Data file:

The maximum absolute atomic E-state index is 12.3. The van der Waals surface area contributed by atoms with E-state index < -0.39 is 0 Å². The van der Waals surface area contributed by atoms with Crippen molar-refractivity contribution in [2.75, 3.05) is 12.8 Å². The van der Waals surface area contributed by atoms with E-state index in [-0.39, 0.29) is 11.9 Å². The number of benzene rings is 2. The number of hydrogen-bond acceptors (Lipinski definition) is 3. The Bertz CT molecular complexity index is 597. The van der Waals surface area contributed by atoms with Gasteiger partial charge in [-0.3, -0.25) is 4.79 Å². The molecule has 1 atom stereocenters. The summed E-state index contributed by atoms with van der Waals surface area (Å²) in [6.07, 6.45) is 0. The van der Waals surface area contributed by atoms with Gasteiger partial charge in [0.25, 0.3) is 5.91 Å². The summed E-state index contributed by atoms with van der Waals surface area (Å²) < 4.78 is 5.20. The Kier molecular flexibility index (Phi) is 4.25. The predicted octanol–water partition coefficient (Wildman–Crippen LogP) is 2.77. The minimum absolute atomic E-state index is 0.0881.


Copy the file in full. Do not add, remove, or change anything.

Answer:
The maximum absolute atomic E-state index is 12.3. The van der Waals surface area contributed by atoms with E-state index < -0.39 is 0 Å². The van der Waals surface area contributed by atoms with Crippen molar-refractivity contribution in [2.75, 3.05) is 12.8 Å². The van der Waals surface area contributed by atoms with E-state index in [-0.39, 0.29) is 11.9 Å². The number of benzene rings is 2. The number of hydrogen-bond acceptors (Lipinski definition) is 3. The Bertz CT molecular complexity index is 597. The van der Waals surface area contributed by atoms with Gasteiger partial charge in [-0.3, -0.25) is 4.79 Å². The molecule has 1 atom stereocenters. The summed E-state index contributed by atoms with van der Waals surface area (Å²) in [6.07, 6.45) is 0. The van der Waals surface area contributed by atoms with Gasteiger partial charge in [0.25, 0.3) is 5.91 Å². The summed E-state index contributed by atoms with van der Waals surface area (Å²) < 4.78 is 5.20. The Kier molecular flexibility index (Phi) is 4.25. The predicted octanol–water partition coefficient (Wildman–Crippen LogP) is 2.77. The minimum absolute atomic E-state index is 0.0881.